As head coach Mike Yeo said, this struggling team appears to find a new way to lose virtually every night. That couldn’t have happened once again on Saturday, when they fell 4-1 to the St. Louis Blues, could it?

Actually …

If you ask Jarret Stoll, the latest problem was the penalty kill.

Honestly, Stoll may have been too specific, likely trying to throw his own unit under the bus. Instead, it might be more accurate to say that Minnesota’s special teams let them down.

Indeed, the Wild struggled to limit the Blues’ power play, which went an unsettling 3-for-6. That said, Minnesota had a chance to trade blows with St. Louis. Instead, the Wild managed one power-play goal on seven opportunities.

The silver lining is that the Wild believe that they showed more fight than this fragile bunch had been generating before.

On the other hand, with Jonas Brodin on IR and Jared Spurgeon apparently hurt, that silver lining may not be so easy to see.

Statement in Blackhawks’ blowout of Stars? Coach Q says they’re even

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Worry (if you’re pulling for the Stars) or gloat (if you’re a Blackhawks fan) all you want, but the bottom line is that the Central Division’s No.1 spot is clearly in Chicago’s control after Saturday night.

The Blackhawks earned a decisive 5-1 win against the Dallas Stars, giving them a five-point standings lead over Dallas for the Central Division lead.

You may feel like that’s more of the same, but consider this: things would look a lot closer if Dallas won or gained points, as they hold three games in hand on the ‘Hawks.

At least one Blackhawks player admits this game means a little more than your average W.

Indeed, while Antti Niemi was pulled from the game and Kari Lehtonen faced his own struggles in Dallas’ net, Corey Crawford ranked as one of the big reasons why the score was so lopsided.

(Artem Anisimov had a big say in that, too.)

As a wise coach with 1,000+ games of experience would do, Joel Quenneville didn’t go overboard in assessing the victory.

Was this a statement game? Who knows, but a certain statement is that the Blackhawks now have a five-point standings lead.

Brad Marchand wins it … on a penalty shot … in overtime

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Looking at the standings, beating the Buffalo Sabres was pretty important for the Boston Bruins. The Atlantic Division’s run for spots appears particularly congested out East.

Of all the Bruins to get a chance to win it all, the team might have wanted Brad Marchand to have that opportunity. He’s on pace to destroy his previous career-highs for scoring, and Marchand’s been particularly hot lately.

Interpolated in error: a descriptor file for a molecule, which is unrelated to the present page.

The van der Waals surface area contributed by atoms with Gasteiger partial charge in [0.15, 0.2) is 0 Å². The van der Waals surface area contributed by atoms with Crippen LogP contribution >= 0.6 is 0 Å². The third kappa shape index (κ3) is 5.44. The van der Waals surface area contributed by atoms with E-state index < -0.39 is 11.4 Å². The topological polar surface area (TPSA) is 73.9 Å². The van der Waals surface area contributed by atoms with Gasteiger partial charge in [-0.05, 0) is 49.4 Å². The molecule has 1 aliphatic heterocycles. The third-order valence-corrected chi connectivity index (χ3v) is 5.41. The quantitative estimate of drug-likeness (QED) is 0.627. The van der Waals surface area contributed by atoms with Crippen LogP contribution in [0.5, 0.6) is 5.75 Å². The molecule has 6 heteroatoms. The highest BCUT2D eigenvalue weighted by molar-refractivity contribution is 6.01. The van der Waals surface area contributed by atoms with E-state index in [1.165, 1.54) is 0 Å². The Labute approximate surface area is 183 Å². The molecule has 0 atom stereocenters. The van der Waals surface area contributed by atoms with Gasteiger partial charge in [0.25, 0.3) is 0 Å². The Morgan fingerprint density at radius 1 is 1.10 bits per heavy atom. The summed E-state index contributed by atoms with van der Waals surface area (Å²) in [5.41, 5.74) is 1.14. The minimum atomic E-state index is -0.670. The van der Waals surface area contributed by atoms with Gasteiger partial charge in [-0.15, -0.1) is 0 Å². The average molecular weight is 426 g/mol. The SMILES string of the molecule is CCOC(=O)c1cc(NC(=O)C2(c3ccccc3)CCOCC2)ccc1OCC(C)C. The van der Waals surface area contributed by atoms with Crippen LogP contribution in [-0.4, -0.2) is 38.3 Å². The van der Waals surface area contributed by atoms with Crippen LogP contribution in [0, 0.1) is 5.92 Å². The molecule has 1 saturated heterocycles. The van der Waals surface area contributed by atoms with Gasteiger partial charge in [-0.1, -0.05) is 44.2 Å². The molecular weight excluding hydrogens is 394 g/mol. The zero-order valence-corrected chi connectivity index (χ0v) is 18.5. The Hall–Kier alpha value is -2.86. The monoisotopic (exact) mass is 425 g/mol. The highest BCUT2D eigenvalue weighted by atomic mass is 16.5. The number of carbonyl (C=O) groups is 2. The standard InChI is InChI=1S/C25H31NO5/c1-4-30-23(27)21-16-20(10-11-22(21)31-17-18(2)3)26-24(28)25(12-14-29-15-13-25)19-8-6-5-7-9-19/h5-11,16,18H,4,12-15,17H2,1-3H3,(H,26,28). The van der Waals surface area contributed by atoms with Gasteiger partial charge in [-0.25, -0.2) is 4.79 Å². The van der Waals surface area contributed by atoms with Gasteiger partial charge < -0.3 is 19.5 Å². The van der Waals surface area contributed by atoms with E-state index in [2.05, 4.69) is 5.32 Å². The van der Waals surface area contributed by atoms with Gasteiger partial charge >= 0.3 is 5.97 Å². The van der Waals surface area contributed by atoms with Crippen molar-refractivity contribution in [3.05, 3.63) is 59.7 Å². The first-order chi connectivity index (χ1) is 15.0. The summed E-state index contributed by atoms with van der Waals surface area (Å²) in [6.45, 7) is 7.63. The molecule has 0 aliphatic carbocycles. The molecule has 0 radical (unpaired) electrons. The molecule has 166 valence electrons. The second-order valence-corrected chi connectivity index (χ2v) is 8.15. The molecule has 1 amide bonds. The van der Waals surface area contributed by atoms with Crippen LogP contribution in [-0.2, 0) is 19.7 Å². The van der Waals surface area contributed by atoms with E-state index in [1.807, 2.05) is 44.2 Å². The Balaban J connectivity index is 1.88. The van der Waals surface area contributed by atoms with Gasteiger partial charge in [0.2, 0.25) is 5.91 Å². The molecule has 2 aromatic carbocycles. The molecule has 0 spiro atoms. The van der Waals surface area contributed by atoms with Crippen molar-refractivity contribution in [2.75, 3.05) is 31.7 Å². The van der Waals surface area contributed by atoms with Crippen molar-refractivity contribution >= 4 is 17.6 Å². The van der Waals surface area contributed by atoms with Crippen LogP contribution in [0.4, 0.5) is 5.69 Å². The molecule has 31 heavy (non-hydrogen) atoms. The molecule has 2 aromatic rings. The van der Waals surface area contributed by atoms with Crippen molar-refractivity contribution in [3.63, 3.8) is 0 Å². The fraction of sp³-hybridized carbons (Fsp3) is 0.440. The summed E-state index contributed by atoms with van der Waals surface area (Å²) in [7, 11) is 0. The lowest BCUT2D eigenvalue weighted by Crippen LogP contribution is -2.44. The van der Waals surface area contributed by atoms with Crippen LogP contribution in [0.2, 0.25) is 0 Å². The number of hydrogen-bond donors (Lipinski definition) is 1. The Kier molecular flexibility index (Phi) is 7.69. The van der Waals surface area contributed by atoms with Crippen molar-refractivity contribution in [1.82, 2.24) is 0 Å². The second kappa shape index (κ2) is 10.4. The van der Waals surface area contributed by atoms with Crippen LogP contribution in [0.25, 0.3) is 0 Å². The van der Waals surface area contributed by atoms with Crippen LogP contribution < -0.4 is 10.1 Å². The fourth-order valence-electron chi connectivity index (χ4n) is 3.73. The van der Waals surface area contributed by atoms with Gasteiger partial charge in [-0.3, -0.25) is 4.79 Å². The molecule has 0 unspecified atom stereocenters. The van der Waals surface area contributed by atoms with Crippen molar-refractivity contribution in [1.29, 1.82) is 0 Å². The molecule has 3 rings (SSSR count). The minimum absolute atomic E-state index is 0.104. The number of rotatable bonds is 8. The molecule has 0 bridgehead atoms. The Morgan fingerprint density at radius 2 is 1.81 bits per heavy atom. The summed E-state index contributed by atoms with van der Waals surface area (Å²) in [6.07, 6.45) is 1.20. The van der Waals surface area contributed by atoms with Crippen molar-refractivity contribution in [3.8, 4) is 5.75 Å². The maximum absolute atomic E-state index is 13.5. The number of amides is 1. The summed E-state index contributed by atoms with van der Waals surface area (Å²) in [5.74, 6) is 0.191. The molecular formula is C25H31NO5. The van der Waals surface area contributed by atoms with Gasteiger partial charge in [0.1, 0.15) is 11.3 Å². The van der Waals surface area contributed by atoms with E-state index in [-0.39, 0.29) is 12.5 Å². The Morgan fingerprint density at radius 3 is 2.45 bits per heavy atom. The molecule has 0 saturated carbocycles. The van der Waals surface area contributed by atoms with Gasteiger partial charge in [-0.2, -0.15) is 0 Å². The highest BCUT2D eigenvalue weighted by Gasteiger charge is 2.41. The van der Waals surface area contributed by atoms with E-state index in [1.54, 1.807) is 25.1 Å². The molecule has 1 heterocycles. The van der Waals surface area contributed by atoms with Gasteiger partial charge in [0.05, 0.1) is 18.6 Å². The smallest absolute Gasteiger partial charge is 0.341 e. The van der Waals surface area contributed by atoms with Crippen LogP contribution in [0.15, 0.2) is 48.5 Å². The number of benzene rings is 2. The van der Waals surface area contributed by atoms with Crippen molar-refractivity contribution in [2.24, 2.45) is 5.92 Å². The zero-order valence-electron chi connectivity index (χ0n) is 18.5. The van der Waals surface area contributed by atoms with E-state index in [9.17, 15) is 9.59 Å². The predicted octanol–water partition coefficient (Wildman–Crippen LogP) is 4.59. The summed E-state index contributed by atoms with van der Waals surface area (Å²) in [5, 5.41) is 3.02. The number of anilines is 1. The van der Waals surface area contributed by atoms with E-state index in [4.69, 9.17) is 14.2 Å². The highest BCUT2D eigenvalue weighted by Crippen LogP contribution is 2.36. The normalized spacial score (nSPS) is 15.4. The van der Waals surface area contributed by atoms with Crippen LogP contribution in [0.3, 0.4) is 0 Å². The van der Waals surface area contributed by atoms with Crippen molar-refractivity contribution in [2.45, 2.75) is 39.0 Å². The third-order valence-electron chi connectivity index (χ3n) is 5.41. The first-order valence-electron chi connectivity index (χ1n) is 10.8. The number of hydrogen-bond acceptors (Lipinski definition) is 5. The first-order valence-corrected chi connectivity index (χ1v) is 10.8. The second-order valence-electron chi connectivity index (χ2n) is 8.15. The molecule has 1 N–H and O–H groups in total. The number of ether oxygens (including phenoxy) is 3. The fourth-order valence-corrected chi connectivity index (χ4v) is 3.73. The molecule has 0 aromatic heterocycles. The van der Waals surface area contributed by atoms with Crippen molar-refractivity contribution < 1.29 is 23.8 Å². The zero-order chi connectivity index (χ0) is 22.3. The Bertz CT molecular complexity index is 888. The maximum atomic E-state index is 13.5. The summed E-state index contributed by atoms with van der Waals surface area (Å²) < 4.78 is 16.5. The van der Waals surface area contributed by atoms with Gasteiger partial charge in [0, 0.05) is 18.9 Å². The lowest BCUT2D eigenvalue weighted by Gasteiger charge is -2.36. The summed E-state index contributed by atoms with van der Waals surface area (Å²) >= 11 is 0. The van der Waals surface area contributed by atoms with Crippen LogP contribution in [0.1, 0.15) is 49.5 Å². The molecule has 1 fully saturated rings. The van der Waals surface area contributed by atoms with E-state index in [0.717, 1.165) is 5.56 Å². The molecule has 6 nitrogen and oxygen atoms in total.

Either way, Marchand came up big indeed, scoring the rare overtime game-winner on a penalty shot. Check out the drama below:

That can be a big extra point and ROW (regulation/overtime win) when the regular season is finished.

Note: Many believe that Marchand should not have received a penalty shot on the play.

Crosby kills the Cats: Penguins end Panthers’ winning streak

Pittsburgh Penguins' Sidney Crosby (87) collides with Florida Panthers' Connor Brickley (86) during the second period of an NHL hockey game in Pittsburgh, Tuesday, Oct. 20, 2015. (AP Photo/Gene J. Puskar)
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For quite some time, it looked like the Florida Panthers would keep the Pittsburgh Penguins under wraps.

Florida nursed a 1-0 lead into a 2-0 margin almost halfway through the third period, looking to win its sixth consecutive game. That looked great … and then Sidney Crosby + Kris Letang happened.

Let’s put it this way: this GIF of Crosby being frustrated is amusing, yet it doesn’t exactly tell the story of Saturday’s 3-2 overtime win for the Penguins:

Instead, Crosby grabbed his 900th point assisting on a Letang goal, and finished the night with 902 by collecting the game-tying goal and grabbing a helper on Letang’s overtime game-winner.

Crosby crossing that barrier is indeed special, even if it prompts “What if?” questions about No. 87’s health.

The resurgence of Crosby and Letang already played a big role in the Penguins going from disjointed and frustrating to sneaky and scary, so it  shouldn’t be that surprising to see them play so well. Doing so in such brisk order is a little bewildering, however.